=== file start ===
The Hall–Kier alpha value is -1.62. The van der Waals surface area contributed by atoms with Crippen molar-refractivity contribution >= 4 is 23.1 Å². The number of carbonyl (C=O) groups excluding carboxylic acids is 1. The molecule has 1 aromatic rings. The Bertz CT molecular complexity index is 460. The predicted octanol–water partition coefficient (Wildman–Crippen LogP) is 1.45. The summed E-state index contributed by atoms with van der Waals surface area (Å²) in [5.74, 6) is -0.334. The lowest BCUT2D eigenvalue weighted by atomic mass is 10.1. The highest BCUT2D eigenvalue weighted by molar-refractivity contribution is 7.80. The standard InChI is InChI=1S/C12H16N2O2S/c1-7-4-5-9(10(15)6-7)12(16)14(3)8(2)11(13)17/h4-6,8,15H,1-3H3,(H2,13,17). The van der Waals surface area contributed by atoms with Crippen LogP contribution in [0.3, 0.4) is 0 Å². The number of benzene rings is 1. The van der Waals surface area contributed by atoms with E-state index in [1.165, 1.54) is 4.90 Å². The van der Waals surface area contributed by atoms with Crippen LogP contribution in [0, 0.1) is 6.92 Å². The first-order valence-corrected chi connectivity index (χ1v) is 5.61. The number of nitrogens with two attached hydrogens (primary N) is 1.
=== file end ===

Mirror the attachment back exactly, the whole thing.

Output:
The Hall–Kier alpha value is -1.62. The van der Waals surface area contributed by atoms with Crippen molar-refractivity contribution >= 4 is 23.1 Å². The number of carbonyl (C=O) groups excluding carboxylic acids is 1. The molecule has 1 aromatic rings. The Bertz CT molecular complexity index is 460. The predicted octanol–water partition coefficient (Wildman–Crippen LogP) is 1.45. The summed E-state index contributed by atoms with van der Waals surface area (Å²) in [5.74, 6) is -0.334. The lowest BCUT2D eigenvalue weighted by atomic mass is 10.1. The highest BCUT2D eigenvalue weighted by molar-refractivity contribution is 7.80. The standard InChI is InChI=1S/C12H16N2O2S/c1-7-4-5-9(10(15)6-7)12(16)14(3)8(2)11(13)17/h4-6,8,15H,1-3H3,(H2,13,17). The van der Waals surface area contributed by atoms with Crippen LogP contribution in [0.3, 0.4) is 0 Å². The number of benzene rings is 1. The van der Waals surface area contributed by atoms with E-state index in [1.165, 1.54) is 4.90 Å². The van der Waals surface area contributed by atoms with Crippen LogP contribution in [0, 0.1) is 6.92 Å². The first-order valence-corrected chi connectivity index (χ1v) is 5.61. The number of nitrogens with two attached hydrogens (primary N) is 1.